Cancer-selective metabolic vulnerabilities in MYC-amplified medulloblastoma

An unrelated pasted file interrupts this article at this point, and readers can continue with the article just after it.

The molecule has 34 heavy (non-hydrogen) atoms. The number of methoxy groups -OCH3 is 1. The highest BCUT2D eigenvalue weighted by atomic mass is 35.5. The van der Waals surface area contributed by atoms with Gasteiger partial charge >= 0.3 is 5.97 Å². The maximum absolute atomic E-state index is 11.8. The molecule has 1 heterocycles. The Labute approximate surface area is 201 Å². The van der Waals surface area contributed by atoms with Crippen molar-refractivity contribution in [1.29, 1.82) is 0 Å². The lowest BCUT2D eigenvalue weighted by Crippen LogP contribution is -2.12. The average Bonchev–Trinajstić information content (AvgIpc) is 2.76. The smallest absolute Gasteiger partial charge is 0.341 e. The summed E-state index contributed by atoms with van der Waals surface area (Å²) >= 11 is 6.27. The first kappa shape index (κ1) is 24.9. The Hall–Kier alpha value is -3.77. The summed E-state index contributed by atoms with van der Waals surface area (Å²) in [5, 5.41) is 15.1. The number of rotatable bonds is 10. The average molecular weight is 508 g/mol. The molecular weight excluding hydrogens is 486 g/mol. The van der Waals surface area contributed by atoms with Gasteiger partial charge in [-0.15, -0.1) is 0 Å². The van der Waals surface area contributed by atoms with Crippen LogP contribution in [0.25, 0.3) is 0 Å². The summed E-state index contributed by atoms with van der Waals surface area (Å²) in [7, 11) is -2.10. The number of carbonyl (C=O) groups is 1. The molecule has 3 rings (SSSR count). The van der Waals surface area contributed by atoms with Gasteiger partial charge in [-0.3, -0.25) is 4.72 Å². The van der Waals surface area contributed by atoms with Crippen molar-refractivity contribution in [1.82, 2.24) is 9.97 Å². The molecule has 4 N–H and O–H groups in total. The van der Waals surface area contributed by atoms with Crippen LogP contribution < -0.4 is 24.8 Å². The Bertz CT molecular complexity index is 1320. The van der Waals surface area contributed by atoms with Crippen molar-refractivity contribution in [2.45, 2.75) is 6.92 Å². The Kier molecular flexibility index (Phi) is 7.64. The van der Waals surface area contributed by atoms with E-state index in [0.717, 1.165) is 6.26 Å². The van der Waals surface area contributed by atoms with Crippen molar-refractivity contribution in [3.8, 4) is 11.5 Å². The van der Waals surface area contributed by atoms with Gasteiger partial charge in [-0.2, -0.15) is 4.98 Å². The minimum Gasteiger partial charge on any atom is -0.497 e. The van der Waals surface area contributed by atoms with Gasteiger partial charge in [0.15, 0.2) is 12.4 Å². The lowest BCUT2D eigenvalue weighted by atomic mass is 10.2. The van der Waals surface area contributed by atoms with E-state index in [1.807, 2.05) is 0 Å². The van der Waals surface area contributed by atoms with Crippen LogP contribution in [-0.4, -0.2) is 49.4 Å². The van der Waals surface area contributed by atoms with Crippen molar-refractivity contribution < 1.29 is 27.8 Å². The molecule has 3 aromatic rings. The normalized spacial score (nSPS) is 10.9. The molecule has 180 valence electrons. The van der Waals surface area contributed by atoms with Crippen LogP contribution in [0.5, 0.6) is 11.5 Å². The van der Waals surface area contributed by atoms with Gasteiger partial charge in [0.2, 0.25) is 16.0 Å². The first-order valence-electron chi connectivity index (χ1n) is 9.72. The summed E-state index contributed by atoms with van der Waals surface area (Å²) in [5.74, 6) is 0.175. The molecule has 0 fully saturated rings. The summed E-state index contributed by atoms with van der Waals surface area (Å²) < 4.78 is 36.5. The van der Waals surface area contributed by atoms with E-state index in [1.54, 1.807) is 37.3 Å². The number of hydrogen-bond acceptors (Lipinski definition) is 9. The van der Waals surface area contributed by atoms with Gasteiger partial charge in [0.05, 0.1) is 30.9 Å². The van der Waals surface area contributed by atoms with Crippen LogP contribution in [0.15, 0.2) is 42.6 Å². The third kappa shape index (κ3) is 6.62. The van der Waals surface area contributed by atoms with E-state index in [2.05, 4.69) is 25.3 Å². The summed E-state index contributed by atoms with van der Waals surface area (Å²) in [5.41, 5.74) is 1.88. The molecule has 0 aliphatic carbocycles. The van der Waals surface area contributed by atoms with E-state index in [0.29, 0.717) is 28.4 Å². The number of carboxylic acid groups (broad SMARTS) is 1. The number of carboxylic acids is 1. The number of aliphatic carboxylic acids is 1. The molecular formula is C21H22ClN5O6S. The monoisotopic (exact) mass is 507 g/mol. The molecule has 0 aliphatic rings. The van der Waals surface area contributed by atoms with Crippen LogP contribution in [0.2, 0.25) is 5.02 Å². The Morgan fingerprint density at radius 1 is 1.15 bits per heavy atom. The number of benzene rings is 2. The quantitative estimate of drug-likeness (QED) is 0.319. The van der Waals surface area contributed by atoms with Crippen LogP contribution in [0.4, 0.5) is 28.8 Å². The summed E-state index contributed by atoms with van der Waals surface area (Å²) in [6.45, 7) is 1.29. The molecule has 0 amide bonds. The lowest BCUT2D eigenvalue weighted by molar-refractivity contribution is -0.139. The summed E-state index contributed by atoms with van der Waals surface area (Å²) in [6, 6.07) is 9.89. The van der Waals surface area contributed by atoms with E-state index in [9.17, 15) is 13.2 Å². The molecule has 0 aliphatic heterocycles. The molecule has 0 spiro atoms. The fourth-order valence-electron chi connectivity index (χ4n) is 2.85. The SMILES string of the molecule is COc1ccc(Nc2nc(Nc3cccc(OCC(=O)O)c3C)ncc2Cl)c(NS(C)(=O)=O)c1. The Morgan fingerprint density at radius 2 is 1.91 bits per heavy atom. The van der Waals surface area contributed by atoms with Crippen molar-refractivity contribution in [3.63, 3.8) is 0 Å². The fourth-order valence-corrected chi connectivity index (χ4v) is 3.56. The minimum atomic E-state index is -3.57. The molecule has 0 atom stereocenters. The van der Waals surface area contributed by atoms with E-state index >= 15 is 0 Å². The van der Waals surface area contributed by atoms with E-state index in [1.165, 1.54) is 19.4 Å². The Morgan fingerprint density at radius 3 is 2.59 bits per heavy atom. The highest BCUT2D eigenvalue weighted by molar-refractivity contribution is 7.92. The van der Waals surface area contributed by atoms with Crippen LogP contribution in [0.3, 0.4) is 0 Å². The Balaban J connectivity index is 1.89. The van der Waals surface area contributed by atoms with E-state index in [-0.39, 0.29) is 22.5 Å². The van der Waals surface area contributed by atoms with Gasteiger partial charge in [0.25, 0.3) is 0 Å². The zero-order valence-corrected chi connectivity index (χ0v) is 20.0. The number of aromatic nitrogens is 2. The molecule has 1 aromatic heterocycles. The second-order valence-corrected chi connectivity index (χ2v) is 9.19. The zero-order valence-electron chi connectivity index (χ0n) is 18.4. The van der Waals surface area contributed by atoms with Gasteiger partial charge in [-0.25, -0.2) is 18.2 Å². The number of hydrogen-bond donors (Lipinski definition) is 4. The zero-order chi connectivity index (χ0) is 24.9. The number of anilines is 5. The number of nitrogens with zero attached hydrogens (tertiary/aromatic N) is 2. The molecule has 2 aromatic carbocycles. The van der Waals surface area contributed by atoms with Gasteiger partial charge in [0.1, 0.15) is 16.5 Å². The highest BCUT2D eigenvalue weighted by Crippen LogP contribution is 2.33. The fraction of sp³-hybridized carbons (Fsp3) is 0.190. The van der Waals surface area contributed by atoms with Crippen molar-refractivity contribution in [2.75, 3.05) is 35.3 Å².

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MYC-driven medulloblastoma (MB) is an aggressive pediatric brain tumor characterized by therapy resistance and disease recurrence. Here, we integrated data from unbiased genetic screening and metabolomic profiling to identify multiple cancer-selective metabolic vulnerabilities in MYC-driven MB tumor cells, which are amenable to therapeutic targeting. Among these targets, dihydroorotate dehydrogenase (DHODH), an enzyme that catalyzes de novo pyrimidine biosynthesis, emerged as a favorable candidate for therapeutic targeting. Mechanistically, DHODH inhibition acts on target, leading to uridine metabolite scarcity and hyperlipidemia, accompanied by reduced protein O-GlcNAcylation and c-Myc degradation. Pyrimidine starvation evokes a metabolic stress response that leads to cell-cycle arrest and apoptosis. We further show that an orally available small-molecule DHODH inhibitor demonstrates potent mono-therapeutic efficacy against patient-derived MB xenografts in vivo. The reprogramming of pyrimidine metabolism in MYC-driven medulloblastoma represents an unappreciated therapeutic strategy and a potential new class of treatments with stronger cancer selectivity and fewer neurotoxic sequelae.
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